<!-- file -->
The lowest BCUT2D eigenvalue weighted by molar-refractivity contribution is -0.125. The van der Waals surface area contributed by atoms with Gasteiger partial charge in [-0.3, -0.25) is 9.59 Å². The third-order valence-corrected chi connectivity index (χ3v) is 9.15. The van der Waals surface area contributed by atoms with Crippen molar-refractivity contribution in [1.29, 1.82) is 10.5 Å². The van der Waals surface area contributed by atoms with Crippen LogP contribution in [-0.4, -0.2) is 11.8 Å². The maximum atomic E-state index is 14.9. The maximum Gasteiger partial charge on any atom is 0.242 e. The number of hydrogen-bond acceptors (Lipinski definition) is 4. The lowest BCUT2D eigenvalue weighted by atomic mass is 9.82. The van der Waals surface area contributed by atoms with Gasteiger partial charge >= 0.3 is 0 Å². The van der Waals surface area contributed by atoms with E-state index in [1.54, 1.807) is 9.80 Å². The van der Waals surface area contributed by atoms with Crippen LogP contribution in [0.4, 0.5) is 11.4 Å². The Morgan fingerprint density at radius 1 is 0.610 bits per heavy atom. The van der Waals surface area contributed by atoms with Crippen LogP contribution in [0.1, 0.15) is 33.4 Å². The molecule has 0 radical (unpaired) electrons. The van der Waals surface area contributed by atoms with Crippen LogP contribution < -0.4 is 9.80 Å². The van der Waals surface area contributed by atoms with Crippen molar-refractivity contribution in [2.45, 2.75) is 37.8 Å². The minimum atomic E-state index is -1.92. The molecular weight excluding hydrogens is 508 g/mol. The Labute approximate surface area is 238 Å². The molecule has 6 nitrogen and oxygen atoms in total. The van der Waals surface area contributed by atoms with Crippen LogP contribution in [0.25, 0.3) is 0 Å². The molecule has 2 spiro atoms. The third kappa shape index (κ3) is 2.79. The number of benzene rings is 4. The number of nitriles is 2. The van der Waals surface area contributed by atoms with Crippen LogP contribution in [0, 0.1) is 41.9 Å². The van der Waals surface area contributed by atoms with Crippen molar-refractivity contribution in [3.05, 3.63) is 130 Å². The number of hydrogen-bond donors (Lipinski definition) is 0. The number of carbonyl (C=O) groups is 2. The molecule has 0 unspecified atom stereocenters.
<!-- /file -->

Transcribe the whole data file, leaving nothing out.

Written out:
The lowest BCUT2D eigenvalue weighted by molar-refractivity contribution is -0.125. The van der Waals surface area contributed by atoms with Gasteiger partial charge in [-0.3, -0.25) is 9.59 Å². The third-order valence-corrected chi connectivity index (χ3v) is 9.15. The van der Waals surface area contributed by atoms with Crippen molar-refractivity contribution in [1.29, 1.82) is 10.5 Å². The van der Waals surface area contributed by atoms with Crippen LogP contribution in [-0.4, -0.2) is 11.8 Å². The maximum atomic E-state index is 14.9. The maximum Gasteiger partial charge on any atom is 0.242 e. The number of hydrogen-bond acceptors (Lipinski definition) is 4. The lowest BCUT2D eigenvalue weighted by atomic mass is 9.82. The van der Waals surface area contributed by atoms with Gasteiger partial charge >= 0.3 is 0 Å². The van der Waals surface area contributed by atoms with E-state index in [1.54, 1.807) is 9.80 Å². The van der Waals surface area contributed by atoms with Crippen LogP contribution in [0.4, 0.5) is 11.4 Å². The Morgan fingerprint density at radius 1 is 0.610 bits per heavy atom. The van der Waals surface area contributed by atoms with Crippen LogP contribution in [0.1, 0.15) is 33.4 Å². The molecule has 0 radical (unpaired) electrons. The van der Waals surface area contributed by atoms with Crippen LogP contribution < -0.4 is 9.80 Å². The van der Waals surface area contributed by atoms with Crippen molar-refractivity contribution in [2.45, 2.75) is 37.8 Å². The minimum atomic E-state index is -1.92. The molecular weight excluding hydrogens is 508 g/mol. The Labute approximate surface area is 238 Å². The molecule has 6 nitrogen and oxygen atoms in total. The van der Waals surface area contributed by atoms with Crippen LogP contribution in [0.25, 0.3) is 0 Å². The molecule has 2 spiro atoms. The third kappa shape index (κ3) is 2.79. The number of benzene rings is 4. The number of nitriles is 2. The van der Waals surface area contributed by atoms with Crippen LogP contribution in [0, 0.1) is 41.9 Å². The van der Waals surface area contributed by atoms with Crippen molar-refractivity contribution in [3.05, 3.63) is 130 Å². The number of hydrogen-bond donors (Lipinski definition) is 0. The number of carbonyl (C=O) groups is 2. The molecule has 0 unspecified atom stereocenters.